The appellate court explained the contract and the grandson’s argument:

This is known in the music publishing industry as a "net receipts" arrangement by which a composer, such as Ellington, would collect royalties based on income received by a publisher after the deduction of fees charged by foreign subpublishers. As stated in plaintiff's brief, "net receipts" arrangements were standard when the agreement was executed in 1961. Plaintiff also notes that at that time foreign subpublishers were typically unaffiliated with domestic publishers such as Mills Music. Over time, however, EMI Mills, like other publishers, acquired ownership of the foreign subpublishers through which revenues derived from foreign subpublications were generated. Accordingly, in this case, fees that previously had been charged by independent foreign subpublishers under the instant net receipts agreement are now being charged by subpublishers owned by EMI Mills. Plaintiff asserts that EMI Mills has enabled itself to skim his claimed share of royalties from the Duke Ellington compositions by paying commissions to its affiliated foreign subpublishers before remitting the bargained-for royalty payments to Duke Ellington's heirs.

Ellington’s grandson asserted on appeal that the agreement is ambiguous as to whether "net revenue actually received by the Second Party" entails revenue received from EMI Mills's foreign subpublisher affiliates. The appellate court found no ambiguity in the agreement; the court stated that the agreement “by its terms, requires EMI Mills to pay Ellington’s heirs 50 percent of the net revenue actually received from foreign publication of Ellington’s compositions.” It reasoned:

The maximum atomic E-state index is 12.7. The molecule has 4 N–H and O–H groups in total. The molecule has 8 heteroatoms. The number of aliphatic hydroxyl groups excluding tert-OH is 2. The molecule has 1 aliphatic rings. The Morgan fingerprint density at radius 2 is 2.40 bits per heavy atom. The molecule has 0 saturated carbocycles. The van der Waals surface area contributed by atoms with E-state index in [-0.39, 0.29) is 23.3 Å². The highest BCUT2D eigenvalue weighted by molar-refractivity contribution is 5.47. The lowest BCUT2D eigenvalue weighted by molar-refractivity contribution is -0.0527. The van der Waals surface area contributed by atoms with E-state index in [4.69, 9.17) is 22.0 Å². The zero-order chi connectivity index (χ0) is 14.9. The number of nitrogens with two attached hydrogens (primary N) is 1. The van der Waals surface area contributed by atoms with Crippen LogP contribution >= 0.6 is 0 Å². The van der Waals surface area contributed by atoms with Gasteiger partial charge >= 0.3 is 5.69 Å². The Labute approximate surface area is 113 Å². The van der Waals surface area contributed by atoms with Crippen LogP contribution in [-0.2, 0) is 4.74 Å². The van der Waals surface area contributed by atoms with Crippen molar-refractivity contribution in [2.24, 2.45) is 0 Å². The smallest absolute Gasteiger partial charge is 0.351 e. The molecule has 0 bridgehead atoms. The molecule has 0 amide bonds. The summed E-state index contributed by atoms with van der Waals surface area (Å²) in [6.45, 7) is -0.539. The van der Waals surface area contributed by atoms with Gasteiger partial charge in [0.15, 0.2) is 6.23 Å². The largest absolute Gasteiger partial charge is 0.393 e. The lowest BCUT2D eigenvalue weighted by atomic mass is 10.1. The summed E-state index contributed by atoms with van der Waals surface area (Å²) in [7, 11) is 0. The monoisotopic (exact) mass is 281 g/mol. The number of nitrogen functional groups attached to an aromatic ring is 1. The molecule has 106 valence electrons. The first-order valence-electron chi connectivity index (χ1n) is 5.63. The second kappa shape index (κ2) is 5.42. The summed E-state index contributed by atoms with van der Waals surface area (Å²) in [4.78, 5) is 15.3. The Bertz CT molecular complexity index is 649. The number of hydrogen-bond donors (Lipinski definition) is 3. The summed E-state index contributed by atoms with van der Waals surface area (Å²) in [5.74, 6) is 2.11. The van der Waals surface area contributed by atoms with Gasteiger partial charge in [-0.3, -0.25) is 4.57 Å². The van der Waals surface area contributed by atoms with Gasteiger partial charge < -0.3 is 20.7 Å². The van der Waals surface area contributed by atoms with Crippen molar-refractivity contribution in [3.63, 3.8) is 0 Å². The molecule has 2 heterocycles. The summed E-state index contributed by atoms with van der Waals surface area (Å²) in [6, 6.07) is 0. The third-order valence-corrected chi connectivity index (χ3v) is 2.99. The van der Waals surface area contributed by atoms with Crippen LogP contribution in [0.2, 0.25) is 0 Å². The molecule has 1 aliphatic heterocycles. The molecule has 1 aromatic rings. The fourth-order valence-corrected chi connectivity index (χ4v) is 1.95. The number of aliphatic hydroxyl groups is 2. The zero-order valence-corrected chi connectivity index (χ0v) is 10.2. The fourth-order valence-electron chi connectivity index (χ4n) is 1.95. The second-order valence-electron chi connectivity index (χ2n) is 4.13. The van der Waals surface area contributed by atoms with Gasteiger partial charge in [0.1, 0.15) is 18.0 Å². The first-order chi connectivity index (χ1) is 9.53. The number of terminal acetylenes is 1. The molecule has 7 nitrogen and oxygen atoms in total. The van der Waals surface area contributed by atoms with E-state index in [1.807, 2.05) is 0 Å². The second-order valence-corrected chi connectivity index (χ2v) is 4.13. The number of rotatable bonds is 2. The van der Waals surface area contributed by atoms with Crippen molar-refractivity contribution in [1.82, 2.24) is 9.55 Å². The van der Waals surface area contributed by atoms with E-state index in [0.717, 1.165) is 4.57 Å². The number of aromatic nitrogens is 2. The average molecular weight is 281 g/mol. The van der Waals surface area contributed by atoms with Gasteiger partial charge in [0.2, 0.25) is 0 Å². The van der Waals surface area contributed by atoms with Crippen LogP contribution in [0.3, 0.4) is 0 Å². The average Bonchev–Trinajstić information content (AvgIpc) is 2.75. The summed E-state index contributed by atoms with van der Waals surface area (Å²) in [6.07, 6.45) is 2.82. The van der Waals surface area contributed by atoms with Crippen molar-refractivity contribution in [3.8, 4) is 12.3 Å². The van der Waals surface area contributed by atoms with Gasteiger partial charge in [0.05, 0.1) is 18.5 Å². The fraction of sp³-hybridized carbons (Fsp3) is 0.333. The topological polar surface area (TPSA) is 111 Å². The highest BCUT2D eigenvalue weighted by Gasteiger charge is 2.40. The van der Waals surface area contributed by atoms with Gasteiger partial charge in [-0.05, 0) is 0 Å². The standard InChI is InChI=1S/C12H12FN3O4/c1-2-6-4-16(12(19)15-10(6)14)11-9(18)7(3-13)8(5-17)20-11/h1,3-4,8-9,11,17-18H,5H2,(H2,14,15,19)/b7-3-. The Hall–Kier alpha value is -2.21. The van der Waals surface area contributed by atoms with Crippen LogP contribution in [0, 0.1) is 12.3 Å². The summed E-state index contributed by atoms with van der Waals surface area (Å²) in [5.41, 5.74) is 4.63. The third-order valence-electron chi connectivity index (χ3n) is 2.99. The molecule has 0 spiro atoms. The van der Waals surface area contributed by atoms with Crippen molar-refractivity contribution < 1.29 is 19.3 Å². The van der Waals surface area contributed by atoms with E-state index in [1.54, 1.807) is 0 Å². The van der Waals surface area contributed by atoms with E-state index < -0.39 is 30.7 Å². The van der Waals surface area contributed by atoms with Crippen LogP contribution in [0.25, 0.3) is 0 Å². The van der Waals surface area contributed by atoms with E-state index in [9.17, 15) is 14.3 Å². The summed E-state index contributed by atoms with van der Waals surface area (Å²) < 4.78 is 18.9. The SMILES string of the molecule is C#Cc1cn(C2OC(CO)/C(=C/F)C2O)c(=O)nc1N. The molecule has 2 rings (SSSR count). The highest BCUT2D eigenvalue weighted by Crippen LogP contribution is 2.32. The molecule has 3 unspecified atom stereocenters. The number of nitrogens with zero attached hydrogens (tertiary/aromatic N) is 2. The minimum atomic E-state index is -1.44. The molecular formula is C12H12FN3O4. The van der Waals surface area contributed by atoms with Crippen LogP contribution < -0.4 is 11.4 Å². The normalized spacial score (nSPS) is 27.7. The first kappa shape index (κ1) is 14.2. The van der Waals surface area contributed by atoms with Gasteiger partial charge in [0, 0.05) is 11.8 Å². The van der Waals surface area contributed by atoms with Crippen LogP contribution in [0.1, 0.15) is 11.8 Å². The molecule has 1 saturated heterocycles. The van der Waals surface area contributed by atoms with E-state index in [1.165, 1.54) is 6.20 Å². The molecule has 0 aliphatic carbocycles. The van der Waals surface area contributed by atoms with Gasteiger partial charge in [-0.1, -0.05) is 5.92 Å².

"Foreign publication" has one unmistakable meaning regardless of whether it is performed by independent or affiliated subpublishers. Given the plain meaning of the agreement's language, plaintiff's argument that foreign subpublishers were generally unaffiliated in 1961, when the agreement was executed, is immaterial.

The court continued by stating that “the complaint sets forth no basis for plaintiff's apparent premise that subpublishers owned by EMI Mills should render their services for free although independent subpublishers were presumably compensated for rendering identical services.” Thus, dismissal of the suit was affirmed.

Ellington v. EMI Music, 651558/10, NYLJ 1202598616249, at *1 (App. Div., 1st, Decided May 2, 2013). 

[Meredith R. Miller]

May 9, 2013 in Celebrity Contracts, In the News, Music, Recent Cases, True Contracts | Permalink | Comments (0) | TrackBack (0)

Thursday, August 2, 2012

Discussion of Consideration over at Concurring Opinions

Paul_McCartney_Over at Concurring Opinions, David Hoffman has called our attention to a "bizarre" consideration issue at the Olympics.  Professor Hoffman liniks to this story in The USA Today, according to which the performers at the Olympics halftime show -- whoops, make that opening ceremonies -- including Paul McCartney, donated their time.  According to The USA Today, the performers received a mere one pound for their performances, and that one pound was paid in order to make the performers' agreements with the Olympics binding.

Professor Hoffman comments as follows:

If true, I take it that British law takes the position that nominal consideration can bind obligees, but that “false” nominal consideration can’t.  Thus, the organizers had to both promise to pay McCartney a pound and actually pay it before the ex-Beatle was bound to perform.